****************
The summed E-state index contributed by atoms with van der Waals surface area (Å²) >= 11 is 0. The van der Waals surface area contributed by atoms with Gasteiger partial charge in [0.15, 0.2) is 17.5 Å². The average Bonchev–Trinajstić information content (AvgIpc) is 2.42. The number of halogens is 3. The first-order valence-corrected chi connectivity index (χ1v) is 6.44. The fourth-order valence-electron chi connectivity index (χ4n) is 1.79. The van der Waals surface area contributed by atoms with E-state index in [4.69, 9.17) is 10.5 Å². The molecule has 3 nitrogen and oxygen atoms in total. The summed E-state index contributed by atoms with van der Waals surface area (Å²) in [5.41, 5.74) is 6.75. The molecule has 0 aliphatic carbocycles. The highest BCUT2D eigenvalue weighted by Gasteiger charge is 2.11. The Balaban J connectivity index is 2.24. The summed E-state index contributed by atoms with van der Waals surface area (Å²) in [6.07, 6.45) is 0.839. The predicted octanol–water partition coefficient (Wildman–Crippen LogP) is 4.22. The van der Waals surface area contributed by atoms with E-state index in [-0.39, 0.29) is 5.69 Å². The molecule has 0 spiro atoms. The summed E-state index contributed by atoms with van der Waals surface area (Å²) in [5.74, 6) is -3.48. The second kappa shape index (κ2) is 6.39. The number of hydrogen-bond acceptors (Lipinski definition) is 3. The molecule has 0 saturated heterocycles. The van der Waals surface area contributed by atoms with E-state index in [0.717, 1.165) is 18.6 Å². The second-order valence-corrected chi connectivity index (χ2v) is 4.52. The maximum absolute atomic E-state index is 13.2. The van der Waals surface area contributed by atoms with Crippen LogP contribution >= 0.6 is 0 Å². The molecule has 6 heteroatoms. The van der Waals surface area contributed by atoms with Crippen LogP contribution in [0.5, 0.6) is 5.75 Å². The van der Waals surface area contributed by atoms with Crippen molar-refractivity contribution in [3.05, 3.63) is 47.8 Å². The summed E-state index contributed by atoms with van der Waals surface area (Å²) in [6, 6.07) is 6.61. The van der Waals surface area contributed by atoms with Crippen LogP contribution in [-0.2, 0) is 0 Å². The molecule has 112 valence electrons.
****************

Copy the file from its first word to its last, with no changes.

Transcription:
The summed E-state index contributed by atoms with van der Waals surface area (Å²) >= 11 is 0. The van der Waals surface area contributed by atoms with Gasteiger partial charge in [0.15, 0.2) is 17.5 Å². The average Bonchev–Trinajstić information content (AvgIpc) is 2.42. The number of halogens is 3. The first-order valence-corrected chi connectivity index (χ1v) is 6.44. The fourth-order valence-electron chi connectivity index (χ4n) is 1.79. The van der Waals surface area contributed by atoms with E-state index in [4.69, 9.17) is 10.5 Å². The molecule has 3 nitrogen and oxygen atoms in total. The summed E-state index contributed by atoms with van der Waals surface area (Å²) in [5.41, 5.74) is 6.75. The molecule has 0 aliphatic carbocycles. The highest BCUT2D eigenvalue weighted by Gasteiger charge is 2.11. The Balaban J connectivity index is 2.24. The summed E-state index contributed by atoms with van der Waals surface area (Å²) in [6.07, 6.45) is 0.839. The predicted octanol–water partition coefficient (Wildman–Crippen LogP) is 4.22. The van der Waals surface area contributed by atoms with E-state index in [-0.39, 0.29) is 5.69 Å². The molecule has 0 spiro atoms. The summed E-state index contributed by atoms with van der Waals surface area (Å²) in [5.74, 6) is -3.48. The second kappa shape index (κ2) is 6.39. The number of hydrogen-bond acceptors (Lipinski definition) is 3. The molecule has 0 saturated heterocycles. The van der Waals surface area contributed by atoms with E-state index in [0.717, 1.165) is 18.6 Å². The second-order valence-corrected chi connectivity index (χ2v) is 4.52. The maximum absolute atomic E-state index is 13.2. The van der Waals surface area contributed by atoms with Crippen LogP contribution >= 0.6 is 0 Å². The molecule has 6 heteroatoms. The van der Waals surface area contributed by atoms with Crippen LogP contribution in [0.5, 0.6) is 5.75 Å². The van der Waals surface area contributed by atoms with Crippen molar-refractivity contribution in [3.05, 3.63) is 47.8 Å². The summed E-state index contributed by atoms with van der Waals surface area (Å²) in [6, 6.07) is 6.61. The van der Waals surface area contributed by atoms with Crippen LogP contribution in [-0.2, 0) is 0 Å². The molecule has 112 valence electrons.